Central European heads of state have agreed to resolve differences and work with the United States on Iraq and other issues.
Seventeen presidents from central, southern and eastern Europe met in Salzburg for a two-day summit to discuss "Europe Beyond Enlargement".
The host is Austrian president Thomas Klestil, a former ambassador to Washington. Mr. Klestil said the European Union should develop a common foreign policy.
Transatlantic relations and the splits in Europe over the Iraq war occupied much of the agenda for the heads of state. German president, Johannes Rau, said he felt part of old Europe.
"I like to be part of old Europe because old Europe was always open for the new, otherwise there would never have been any new Europe," he said.
President Rau was referring to a comment made some months ago by U.S. Secretary of Defense Donald Rumsfeld, who called Iraq war opponents Germany and France part of old Europe.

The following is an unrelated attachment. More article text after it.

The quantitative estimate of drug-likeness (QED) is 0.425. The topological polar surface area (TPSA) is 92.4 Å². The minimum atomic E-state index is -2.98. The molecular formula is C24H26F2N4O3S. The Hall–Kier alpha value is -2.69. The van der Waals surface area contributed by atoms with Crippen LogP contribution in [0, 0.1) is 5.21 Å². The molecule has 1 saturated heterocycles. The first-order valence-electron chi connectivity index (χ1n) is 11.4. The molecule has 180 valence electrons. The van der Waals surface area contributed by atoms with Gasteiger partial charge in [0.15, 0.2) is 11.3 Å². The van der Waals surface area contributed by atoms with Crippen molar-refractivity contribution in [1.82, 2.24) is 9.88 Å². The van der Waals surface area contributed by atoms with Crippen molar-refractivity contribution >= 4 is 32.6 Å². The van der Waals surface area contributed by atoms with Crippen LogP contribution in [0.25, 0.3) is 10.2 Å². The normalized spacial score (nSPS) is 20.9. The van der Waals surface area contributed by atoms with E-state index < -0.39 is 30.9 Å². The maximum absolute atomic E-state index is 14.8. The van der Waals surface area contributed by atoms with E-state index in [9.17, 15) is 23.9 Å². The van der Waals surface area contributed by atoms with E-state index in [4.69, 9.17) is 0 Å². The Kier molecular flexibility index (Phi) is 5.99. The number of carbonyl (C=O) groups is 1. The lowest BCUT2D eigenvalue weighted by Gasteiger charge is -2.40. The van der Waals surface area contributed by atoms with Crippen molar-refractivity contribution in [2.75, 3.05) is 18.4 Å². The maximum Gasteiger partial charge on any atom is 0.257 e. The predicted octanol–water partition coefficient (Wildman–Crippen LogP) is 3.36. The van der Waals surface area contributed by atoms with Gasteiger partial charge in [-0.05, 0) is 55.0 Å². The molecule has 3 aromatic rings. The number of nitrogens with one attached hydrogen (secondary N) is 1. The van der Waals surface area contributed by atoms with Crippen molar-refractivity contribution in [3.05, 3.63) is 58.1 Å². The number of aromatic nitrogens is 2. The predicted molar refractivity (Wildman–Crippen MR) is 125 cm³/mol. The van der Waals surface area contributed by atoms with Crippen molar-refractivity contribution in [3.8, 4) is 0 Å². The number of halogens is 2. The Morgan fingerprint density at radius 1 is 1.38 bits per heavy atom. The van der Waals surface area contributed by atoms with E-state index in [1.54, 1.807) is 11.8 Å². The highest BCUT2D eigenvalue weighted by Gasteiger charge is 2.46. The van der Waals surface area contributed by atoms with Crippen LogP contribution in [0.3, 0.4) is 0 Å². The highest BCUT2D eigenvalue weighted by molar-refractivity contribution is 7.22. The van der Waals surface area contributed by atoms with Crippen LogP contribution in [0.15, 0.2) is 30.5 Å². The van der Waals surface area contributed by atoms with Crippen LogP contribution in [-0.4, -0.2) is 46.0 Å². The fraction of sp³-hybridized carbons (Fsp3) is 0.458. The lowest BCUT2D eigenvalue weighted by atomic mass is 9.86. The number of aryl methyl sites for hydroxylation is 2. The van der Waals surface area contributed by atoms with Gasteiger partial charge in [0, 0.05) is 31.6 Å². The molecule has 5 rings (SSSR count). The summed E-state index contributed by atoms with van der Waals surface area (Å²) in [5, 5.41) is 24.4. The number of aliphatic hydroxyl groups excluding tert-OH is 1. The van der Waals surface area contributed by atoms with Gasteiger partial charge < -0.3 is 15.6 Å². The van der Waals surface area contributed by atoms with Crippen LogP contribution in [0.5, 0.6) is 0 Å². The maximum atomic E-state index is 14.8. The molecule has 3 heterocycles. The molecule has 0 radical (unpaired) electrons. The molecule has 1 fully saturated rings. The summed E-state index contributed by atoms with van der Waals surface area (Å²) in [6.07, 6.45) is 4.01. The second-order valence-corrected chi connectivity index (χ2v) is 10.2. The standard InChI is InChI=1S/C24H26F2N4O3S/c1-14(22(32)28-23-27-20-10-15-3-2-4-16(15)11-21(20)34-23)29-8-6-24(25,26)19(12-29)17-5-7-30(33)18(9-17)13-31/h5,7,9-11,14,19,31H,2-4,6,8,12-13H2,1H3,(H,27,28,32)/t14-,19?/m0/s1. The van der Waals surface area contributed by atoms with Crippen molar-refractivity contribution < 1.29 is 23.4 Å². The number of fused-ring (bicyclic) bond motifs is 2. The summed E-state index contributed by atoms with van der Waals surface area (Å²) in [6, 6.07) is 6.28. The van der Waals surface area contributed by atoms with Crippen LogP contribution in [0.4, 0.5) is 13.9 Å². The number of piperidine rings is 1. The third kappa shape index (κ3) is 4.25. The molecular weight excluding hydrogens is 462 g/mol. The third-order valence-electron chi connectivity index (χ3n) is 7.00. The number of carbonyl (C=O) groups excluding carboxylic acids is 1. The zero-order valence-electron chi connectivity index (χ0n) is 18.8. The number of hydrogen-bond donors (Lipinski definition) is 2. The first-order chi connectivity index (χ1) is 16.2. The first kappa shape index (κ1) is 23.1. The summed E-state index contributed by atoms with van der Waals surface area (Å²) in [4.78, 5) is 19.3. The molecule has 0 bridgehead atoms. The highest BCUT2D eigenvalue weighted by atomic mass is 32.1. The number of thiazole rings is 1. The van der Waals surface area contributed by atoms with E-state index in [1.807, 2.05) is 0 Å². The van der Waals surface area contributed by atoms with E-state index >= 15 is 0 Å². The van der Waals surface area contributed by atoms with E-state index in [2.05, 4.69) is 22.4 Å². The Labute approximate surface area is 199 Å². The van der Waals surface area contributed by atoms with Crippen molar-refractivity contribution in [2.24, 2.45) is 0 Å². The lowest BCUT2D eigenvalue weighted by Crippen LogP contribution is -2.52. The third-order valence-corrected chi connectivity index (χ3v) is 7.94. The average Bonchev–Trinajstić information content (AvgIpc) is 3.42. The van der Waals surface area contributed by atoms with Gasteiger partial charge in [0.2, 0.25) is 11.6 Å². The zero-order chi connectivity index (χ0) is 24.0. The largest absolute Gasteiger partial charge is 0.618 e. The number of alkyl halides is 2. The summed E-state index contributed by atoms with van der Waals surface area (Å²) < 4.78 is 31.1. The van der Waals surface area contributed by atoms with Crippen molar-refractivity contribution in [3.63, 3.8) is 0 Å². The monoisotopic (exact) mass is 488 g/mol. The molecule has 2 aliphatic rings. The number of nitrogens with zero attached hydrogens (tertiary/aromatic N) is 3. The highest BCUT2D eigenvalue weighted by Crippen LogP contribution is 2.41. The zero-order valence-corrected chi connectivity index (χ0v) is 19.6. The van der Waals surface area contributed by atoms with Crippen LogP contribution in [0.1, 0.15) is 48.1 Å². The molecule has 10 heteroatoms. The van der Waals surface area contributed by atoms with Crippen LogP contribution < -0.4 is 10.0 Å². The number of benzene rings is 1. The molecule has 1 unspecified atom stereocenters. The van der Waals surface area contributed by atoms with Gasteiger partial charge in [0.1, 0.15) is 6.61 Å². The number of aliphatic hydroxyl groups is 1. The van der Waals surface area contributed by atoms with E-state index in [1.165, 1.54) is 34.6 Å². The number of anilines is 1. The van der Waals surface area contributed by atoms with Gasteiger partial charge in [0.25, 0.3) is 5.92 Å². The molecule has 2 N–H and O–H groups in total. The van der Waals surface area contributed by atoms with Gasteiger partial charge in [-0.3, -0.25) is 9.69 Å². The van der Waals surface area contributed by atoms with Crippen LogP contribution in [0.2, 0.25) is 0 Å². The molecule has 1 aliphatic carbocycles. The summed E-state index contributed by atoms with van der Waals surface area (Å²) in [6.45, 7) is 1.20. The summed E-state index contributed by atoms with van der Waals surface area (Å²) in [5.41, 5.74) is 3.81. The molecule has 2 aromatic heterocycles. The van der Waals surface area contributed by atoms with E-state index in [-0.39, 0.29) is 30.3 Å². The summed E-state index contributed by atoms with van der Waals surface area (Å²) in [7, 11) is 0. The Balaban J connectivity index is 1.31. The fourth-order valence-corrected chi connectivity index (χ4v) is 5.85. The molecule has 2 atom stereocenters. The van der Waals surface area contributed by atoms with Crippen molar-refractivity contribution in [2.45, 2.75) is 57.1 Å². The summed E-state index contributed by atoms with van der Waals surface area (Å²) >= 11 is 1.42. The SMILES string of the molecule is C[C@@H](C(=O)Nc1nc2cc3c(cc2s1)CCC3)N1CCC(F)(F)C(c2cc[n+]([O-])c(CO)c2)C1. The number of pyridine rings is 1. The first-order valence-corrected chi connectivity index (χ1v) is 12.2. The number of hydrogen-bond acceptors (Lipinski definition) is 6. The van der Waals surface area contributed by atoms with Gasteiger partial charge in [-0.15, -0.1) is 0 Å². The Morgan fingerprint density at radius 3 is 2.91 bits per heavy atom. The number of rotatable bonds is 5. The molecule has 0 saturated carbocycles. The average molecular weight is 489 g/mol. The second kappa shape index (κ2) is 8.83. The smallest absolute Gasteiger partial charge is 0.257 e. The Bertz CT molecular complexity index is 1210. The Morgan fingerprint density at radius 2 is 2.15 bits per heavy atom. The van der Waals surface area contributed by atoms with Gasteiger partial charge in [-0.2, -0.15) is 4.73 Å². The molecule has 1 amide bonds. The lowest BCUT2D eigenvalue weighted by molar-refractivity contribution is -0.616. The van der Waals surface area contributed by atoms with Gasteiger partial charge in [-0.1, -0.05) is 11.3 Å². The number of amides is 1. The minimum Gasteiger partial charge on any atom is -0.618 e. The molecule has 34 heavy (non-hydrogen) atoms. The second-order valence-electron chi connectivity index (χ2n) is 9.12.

On Friday, the European presidents agreed that the continent and the United States share the same values of freedom and democracy. President Klestil said they must work together in spite of their differences on issues where they agree, like the fight against international terrorism.
"Close collaboration between Europe and the United States is of the utmost importance," the president said.
This sentiment was endorsed by all the participants.
Polish president Aleksander Kwasniewski, a strong U.S. supporter, said Europe must be strong, but must also be a friend of the United States.
"European policy cannot be against the U.S.," he said.
Next month Poland votes in a referendum on joining the European Union.
The Salzburg summit was attended by the presidents of Albania, Bosnia-Herzegovina, Bulgaria, Germany, Italy, Croatia, Macedonia, Moldova, Poland, Rumania, Serbia and Montenegro, Slovakia, Slovenia the Czech Republic, Ukraine, Hungary and Austria.